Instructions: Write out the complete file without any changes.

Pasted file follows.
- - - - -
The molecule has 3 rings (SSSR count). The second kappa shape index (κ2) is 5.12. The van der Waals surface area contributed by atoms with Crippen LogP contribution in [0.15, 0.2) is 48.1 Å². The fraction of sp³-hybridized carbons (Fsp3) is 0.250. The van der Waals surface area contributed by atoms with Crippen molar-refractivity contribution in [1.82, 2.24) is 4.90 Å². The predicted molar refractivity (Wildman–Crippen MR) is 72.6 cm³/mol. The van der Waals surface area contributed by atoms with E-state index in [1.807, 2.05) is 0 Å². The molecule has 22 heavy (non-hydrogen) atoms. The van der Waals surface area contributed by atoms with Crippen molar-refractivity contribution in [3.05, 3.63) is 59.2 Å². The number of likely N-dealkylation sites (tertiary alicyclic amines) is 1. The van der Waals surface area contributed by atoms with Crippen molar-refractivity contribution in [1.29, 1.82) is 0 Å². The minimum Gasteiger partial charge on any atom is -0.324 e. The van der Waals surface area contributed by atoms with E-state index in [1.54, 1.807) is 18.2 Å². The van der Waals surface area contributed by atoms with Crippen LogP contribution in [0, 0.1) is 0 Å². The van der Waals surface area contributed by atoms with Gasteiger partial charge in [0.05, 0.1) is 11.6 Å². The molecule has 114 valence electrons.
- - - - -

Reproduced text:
The molecule has 3 rings (SSSR count). The second kappa shape index (κ2) is 5.12. The van der Waals surface area contributed by atoms with Crippen LogP contribution in [0.15, 0.2) is 48.1 Å². The fraction of sp³-hybridized carbons (Fsp3) is 0.250. The van der Waals surface area contributed by atoms with Crippen molar-refractivity contribution in [1.82, 2.24) is 4.90 Å². The predicted molar refractivity (Wildman–Crippen MR) is 72.6 cm³/mol. The van der Waals surface area contributed by atoms with E-state index in [1.807, 2.05) is 0 Å². The molecule has 22 heavy (non-hydrogen) atoms. The van der Waals surface area contributed by atoms with Crippen molar-refractivity contribution in [3.05, 3.63) is 59.2 Å². The number of likely N-dealkylation sites (tertiary alicyclic amines) is 1. The van der Waals surface area contributed by atoms with Crippen molar-refractivity contribution in [1.29, 1.82) is 0 Å². The minimum Gasteiger partial charge on any atom is -0.324 e. The van der Waals surface area contributed by atoms with E-state index in [1.54, 1.807) is 18.2 Å². The van der Waals surface area contributed by atoms with Crippen LogP contribution in [0, 0.1) is 0 Å². The van der Waals surface area contributed by atoms with Gasteiger partial charge in [0.05, 0.1) is 11.6 Å². The molecule has 114 valence electrons.